Alice Notley’s Prophecies

at home with anselm


I was not raised with any religion. We weren’t told that God was dead; having never existed, he’d had no opportunity to die. Instead, the material world had its own beauty, if occasionally cold or mathematical: the paradox of particle and wave, the litanies of astounding facts and figures (do you know how a snake sheds its skin?). It was a view of life ruled by information: sensible, finite, hard.

And so, when poets find the confidence to prophesy, I often doubt. If someone tells me in so many words that they are about to deliver me another Book of Luminous Things, as Miłosz memorably titled one anthology, my brow furrows, even if I remain curious. When I was in college, I was in a workshop with a poet who was writing their dissertation on “vatic” poetry of the twentieth century. After looking up the word, I always found it slightly amusing. How easily the mystic could be isolated, another device in the poet’s bag of tricks. Poets are used to the idea of other voices speaking through them (don’t get them started on the etymology of inspire), but an overreliance on a private line to a higher power can begin to feel cheap. There’s a reason Berryman called Rilke a jerk (though of course, pot, kettle).

But when I first read Alice Notley’s sprawling, twisting, hilarious, and deadly serious poem “The Prophet,” I regained a certain measure of belief. The poem, written in the late seventies, stretches across a dozen pages in long lines alternating with short, a little like Whitman’s exultations spilling over the margin. Who’s speaking? Hard to say—you feel the voice, but lines ricochet in different directions. Take the first two: “They say there is a dying star which is traveling in two directions. / Don’t brood over how you may have behaved last night.” Nearly opposite ideas—one cosmic, one personal—but somehow fusing. Then language rains down like brimstone. It seems to never stop, never waiting for you to “place” it—it’s the difference between a prophet in a white beard and white robes and another speaker who is at once more ordinary, more elusive, and more terrifying. Commands (“You must often luminously tell / The grossest joke you know to all those stiffs in the other room”), suggestions (“Perhaps you should / Call money ‘green zinnias’ ”), declarations (“Science has almost made it that you yourself hardly ever perceive / anything”), questions (“Why must your / Husband occasionally seem to think other women are more wonderful / than you?”), and observations (“When you / do the mistaking, / The taco-&-vodka man laughs wickedly”) intertwine and contradict, throwing up scenes and ideas and dismantling them just as fast. The poem is studded with New York scenes and TV-show flickers, but it’s also a mind voyaging through and beyond the quotidian, held together with confidence from a place you can’t observe.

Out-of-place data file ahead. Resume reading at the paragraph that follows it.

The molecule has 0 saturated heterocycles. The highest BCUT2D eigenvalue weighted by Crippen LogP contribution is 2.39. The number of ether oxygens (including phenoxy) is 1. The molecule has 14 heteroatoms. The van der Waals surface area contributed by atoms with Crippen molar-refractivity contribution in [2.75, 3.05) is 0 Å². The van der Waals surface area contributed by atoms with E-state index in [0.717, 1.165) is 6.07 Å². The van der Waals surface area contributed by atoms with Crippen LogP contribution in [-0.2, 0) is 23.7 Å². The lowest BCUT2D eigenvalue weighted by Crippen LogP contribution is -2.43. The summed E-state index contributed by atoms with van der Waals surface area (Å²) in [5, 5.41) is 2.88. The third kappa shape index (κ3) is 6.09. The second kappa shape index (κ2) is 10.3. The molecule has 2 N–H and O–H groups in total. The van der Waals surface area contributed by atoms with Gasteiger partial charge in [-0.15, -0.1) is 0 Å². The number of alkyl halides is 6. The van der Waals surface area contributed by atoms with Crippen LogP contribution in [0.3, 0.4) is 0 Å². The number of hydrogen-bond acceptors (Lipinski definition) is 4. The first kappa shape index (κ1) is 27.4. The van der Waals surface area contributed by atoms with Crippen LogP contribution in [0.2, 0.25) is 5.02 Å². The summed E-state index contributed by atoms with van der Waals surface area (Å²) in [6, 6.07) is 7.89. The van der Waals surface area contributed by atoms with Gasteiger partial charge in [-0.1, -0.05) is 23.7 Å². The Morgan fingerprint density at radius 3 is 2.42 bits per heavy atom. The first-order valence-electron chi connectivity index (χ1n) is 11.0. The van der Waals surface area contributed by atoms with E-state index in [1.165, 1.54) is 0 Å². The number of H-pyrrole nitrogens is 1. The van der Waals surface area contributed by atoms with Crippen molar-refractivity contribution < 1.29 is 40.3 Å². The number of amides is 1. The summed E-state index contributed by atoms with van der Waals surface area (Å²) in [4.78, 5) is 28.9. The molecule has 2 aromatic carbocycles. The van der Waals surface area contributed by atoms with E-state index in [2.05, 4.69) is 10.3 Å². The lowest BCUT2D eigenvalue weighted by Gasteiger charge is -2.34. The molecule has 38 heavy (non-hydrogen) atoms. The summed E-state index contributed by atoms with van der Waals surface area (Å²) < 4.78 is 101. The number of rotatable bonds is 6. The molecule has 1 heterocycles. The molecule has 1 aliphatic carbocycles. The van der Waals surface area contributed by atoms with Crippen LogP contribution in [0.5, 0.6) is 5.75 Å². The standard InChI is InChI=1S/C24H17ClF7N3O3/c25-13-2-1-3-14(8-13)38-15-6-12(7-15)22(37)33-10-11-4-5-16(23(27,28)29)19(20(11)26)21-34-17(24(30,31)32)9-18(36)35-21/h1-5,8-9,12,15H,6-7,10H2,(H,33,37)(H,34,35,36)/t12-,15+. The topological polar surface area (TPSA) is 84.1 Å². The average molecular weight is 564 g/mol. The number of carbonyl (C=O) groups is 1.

And isn’t the prophetic something truly surprising, arriving from outside our impaired vision? Could we all have the ability to surprise if we were willing to loosen certain ideas about poetry that we think we require? Notley writes, “Don’t be afraid of your own mind, there’s an ocean there you know / how to swim in.” Surrendering to that potentially infinite flow brings inner and outer together, makes our ordinary coeval with that dying star. Luminous without the eye roll. “The Prophet” helps you to exist for a while in a place between meaning and not meaning—somewhere easy to get to, but maybe not so easy to stay in. It’s tempting to compare it to the oracle at Delphi, writhing through the fumes—I suppose she had a good time, too, and maybe a sense of humor in delivering all those reversible curses. As Notley’s poem says, either breaking down or going too fast for any consciousness (hard to tell): “You have remarkable power / Which you not using like sonofabitch.”


David Schurman Wallace is a writer living in New York.

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